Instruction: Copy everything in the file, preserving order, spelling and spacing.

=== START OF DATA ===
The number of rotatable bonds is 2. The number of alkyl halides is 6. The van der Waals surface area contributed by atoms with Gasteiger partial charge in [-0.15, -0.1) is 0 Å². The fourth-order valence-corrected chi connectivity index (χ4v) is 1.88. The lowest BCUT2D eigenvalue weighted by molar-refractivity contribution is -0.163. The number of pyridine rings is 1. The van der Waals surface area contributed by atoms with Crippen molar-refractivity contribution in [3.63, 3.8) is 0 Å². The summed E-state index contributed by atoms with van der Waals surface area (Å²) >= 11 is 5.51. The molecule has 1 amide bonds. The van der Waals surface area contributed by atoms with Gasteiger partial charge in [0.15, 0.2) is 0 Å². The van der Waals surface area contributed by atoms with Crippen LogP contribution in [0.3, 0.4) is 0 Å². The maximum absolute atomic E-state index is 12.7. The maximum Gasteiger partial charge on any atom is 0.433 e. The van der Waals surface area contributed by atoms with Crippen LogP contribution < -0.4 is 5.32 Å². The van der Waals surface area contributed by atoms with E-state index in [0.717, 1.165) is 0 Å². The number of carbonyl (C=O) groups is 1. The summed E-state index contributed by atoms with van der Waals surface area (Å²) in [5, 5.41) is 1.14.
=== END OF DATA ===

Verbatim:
The number of rotatable bonds is 2. The number of alkyl halides is 6. The van der Waals surface area contributed by atoms with Gasteiger partial charge in [-0.15, -0.1) is 0 Å². The fourth-order valence-corrected chi connectivity index (χ4v) is 1.88. The lowest BCUT2D eigenvalue weighted by molar-refractivity contribution is -0.163. The number of pyridine rings is 1. The van der Waals surface area contributed by atoms with Crippen molar-refractivity contribution in [3.63, 3.8) is 0 Å². The summed E-state index contributed by atoms with van der Waals surface area (Å²) >= 11 is 5.51. The molecule has 1 amide bonds. The van der Waals surface area contributed by atoms with Gasteiger partial charge in [0.15, 0.2) is 0 Å². The van der Waals surface area contributed by atoms with Crippen LogP contribution in [0.3, 0.4) is 0 Å². The maximum absolute atomic E-state index is 12.7. The maximum Gasteiger partial charge on any atom is 0.433 e. The van der Waals surface area contributed by atoms with Crippen LogP contribution < -0.4 is 5.32 Å². The van der Waals surface area contributed by atoms with E-state index in [0.717, 1.165) is 0 Å². The number of carbonyl (C=O) groups is 1. The summed E-state index contributed by atoms with van der Waals surface area (Å²) in [5, 5.41) is 1.14.